When Jackson says “Two important tribes have accepted the provision made for their removal” he is wrong. We did not simply accept to be “removed.” My people were forced to move or to die. Also, there were no advantages given to us. Jackson is lying when he says “It is believed that their example will induce the remaining tribes also to seek the same obvious advantages.” We were not “a few savage hunters” occupying “large tracts of country.” We were not taking up much land at all and the newcomers could have immigrated to all the unoccupied land. This act did not “free [the Indians] from the power of the States; enable them to pursue happiness in their own way.” The U.S. government very much still had power over us and there was no way for us to pursue happiness. Jackson said “What good man would prefer a country covered with forests and ranged by a few thousand savages.” We were not savages. The Europeans just didn’t recognize us and immediately decided we were a threat. Jackson continued with “To our extensive Republic, studded with cities, towns, and prosperous farms embellished with all the improvements which art can devise or industry execute.” We had clans and families and farms, Jackson was wrong in believing we had no culture or way of life. Later on in his speech Jackson said “The waves of population and civilization are rolling to the westward, and we now propose to acquire the countries occupied by the red men of the South and West by a fair exchange, and, at the expense of the United States, to send them to land where their existence may be prolonged and perhaps made perpetual.” There are many things wrong with what he said. First of all, the removal of us Indians was at no expense to the United States. Second of all, Jackson wanted us gone forever, the last thing he wanted is for our existence to be perpetual. Jackson also tried to compare the immigration of the Europeans to us being forcefully removed from our native land; “Doubtless it will be painful to leave the graves of their fathers; but what do they more than our ancestors did or than our children are now doing?” We were forced to move, the Europeans wanted to explore more land. Jackson later said “Can it be cruel in this Government when, by events which it cannot control, the Indian is made discontented in his ancient home to purchase his lands, to give him a new and extensive territory, to pay the expense of his removal, and support him a year in his new abode?” The U.S. government had complete control over what happened, and they gave us no money or support when we left. “He is unwilling to submit to the laws of the States and mingle with their population.” Native Americans were here first. Why should we have to obey the newcomer’s laws? “To save him from this alternative, or perhaps utter annihilation, the General Government kindly offers him a new home, and proposes to pay the whole expense of his removal and settlement.” To save us from “utter annihilation?” The U.S. government were the ones killing us.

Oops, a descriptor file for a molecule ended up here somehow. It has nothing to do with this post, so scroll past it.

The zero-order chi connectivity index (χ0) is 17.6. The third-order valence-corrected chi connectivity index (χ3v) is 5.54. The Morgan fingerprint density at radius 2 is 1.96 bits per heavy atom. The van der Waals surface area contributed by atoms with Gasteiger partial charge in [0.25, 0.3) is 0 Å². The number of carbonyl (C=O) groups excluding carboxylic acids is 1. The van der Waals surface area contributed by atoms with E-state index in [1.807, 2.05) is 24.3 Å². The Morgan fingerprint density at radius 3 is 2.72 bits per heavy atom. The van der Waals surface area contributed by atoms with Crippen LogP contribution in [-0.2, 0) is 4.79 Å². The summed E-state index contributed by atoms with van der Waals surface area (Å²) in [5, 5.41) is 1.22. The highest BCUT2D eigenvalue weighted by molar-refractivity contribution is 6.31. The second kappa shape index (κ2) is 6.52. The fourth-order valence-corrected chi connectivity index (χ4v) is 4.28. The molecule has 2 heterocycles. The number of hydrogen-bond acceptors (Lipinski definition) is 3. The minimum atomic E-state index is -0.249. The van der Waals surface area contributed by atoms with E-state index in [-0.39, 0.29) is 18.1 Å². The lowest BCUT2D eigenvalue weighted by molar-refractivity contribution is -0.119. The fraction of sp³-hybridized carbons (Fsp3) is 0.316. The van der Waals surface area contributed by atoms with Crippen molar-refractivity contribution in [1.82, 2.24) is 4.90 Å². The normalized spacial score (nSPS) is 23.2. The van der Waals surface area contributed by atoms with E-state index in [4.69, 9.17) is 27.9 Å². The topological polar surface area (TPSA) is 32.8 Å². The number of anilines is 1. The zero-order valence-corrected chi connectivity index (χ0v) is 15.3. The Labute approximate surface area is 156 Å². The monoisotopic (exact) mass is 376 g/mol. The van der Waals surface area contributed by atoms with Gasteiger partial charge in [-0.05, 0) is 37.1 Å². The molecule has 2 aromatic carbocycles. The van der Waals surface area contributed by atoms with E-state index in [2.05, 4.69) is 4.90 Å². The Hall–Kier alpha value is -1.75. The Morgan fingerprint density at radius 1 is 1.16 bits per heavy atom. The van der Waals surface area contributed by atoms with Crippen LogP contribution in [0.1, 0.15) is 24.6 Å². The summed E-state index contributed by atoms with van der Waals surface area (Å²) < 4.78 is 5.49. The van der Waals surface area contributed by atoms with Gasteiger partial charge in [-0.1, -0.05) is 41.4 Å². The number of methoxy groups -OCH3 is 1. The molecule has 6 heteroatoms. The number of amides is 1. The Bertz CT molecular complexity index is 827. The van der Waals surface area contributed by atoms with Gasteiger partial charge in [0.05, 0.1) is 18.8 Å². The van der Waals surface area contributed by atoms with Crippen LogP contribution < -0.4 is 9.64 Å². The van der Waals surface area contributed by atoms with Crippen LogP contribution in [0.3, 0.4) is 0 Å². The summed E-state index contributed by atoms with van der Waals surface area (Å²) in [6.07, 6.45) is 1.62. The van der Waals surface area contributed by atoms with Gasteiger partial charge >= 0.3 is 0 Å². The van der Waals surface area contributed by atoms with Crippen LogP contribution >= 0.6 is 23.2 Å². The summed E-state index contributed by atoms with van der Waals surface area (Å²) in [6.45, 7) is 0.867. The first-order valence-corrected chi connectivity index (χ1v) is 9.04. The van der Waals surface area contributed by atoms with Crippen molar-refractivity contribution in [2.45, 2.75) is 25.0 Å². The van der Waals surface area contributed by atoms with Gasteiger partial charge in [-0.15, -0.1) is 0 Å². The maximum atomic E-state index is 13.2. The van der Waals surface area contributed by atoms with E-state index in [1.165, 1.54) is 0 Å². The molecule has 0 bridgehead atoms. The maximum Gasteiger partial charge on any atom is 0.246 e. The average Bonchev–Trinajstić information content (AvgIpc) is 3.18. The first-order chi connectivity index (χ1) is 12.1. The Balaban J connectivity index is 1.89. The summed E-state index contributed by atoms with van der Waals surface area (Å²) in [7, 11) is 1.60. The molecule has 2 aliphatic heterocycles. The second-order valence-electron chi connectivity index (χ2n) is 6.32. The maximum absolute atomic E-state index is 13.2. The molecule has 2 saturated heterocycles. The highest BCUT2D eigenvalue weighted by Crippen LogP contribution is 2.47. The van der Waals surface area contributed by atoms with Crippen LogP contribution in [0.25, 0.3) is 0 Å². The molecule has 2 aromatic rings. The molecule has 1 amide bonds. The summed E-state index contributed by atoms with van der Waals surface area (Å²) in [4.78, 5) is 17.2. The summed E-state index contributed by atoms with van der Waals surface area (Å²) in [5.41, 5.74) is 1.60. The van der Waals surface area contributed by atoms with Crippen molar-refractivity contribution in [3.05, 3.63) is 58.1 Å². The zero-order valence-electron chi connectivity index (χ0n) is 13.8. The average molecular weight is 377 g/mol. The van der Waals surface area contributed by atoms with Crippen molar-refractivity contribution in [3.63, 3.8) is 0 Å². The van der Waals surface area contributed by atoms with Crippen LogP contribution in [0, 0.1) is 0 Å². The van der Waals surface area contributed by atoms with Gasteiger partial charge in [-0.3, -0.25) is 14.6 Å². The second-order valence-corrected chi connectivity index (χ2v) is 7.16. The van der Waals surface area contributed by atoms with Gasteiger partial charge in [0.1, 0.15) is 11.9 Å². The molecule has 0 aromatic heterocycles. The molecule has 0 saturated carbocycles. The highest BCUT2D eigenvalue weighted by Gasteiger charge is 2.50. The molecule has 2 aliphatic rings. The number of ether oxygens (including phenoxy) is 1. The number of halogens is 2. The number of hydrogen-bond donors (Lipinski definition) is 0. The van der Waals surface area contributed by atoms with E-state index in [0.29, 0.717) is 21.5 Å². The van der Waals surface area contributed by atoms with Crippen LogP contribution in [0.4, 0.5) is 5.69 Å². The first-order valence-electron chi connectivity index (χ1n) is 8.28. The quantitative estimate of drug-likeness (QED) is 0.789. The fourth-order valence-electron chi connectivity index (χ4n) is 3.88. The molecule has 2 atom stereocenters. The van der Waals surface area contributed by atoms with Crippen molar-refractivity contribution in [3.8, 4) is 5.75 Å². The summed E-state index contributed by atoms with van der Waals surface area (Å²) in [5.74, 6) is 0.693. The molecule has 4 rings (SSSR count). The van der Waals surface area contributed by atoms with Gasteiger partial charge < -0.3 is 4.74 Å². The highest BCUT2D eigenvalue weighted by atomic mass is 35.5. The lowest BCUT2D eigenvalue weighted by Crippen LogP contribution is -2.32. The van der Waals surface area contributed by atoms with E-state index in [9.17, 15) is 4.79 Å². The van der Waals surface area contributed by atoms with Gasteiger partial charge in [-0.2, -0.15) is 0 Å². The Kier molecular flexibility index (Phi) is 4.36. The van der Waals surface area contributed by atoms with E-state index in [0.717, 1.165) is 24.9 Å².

On Indian Removal by Fiona Lawson